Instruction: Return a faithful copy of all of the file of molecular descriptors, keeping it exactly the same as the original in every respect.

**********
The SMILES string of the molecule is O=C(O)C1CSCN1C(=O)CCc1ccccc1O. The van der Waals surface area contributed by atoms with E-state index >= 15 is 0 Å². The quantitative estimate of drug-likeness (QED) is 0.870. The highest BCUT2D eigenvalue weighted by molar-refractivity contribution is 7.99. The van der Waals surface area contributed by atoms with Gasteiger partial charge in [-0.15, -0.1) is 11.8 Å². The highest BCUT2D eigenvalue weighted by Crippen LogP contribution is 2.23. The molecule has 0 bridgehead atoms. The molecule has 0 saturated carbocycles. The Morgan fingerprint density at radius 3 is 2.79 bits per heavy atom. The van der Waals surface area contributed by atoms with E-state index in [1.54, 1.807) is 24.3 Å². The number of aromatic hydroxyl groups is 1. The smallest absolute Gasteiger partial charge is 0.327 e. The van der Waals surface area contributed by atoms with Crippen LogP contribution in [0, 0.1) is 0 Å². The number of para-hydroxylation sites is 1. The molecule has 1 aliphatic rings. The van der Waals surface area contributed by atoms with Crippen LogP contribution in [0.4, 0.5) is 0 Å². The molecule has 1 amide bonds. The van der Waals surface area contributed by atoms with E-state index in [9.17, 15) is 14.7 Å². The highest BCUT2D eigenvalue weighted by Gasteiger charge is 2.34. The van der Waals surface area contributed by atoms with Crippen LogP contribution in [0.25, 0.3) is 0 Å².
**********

The SMILES string of the molecule is O=C(O)C1CSCN1C(=O)CCc1ccccc1O. The van der Waals surface area contributed by atoms with E-state index >= 15 is 0 Å². The quantitative estimate of drug-likeness (QED) is 0.870. The highest BCUT2D eigenvalue weighted by molar-refractivity contribution is 7.99. The van der Waals surface area contributed by atoms with Gasteiger partial charge in [-0.15, -0.1) is 11.8 Å². The highest BCUT2D eigenvalue weighted by Crippen LogP contribution is 2.23. The molecule has 0 bridgehead atoms. The molecule has 0 saturated carbocycles. The Morgan fingerprint density at radius 3 is 2.79 bits per heavy atom. The van der Waals surface area contributed by atoms with E-state index in [1.54, 1.807) is 24.3 Å². The number of aromatic hydroxyl groups is 1. The smallest absolute Gasteiger partial charge is 0.327 e. The van der Waals surface area contributed by atoms with Crippen LogP contribution in [0, 0.1) is 0 Å². The number of para-hydroxylation sites is 1. The molecule has 1 aliphatic rings. The van der Waals surface area contributed by atoms with Crippen LogP contribution in [0.4, 0.5) is 0 Å². The molecule has 1 amide bonds. The van der Waals surface area contributed by atoms with E-state index in [9.17, 15) is 14.7 Å². The highest BCUT2D eigenvalue weighted by Gasteiger charge is 2.34. The van der Waals surface area contributed by atoms with Crippen LogP contribution in [0.25, 0.3) is 0 Å².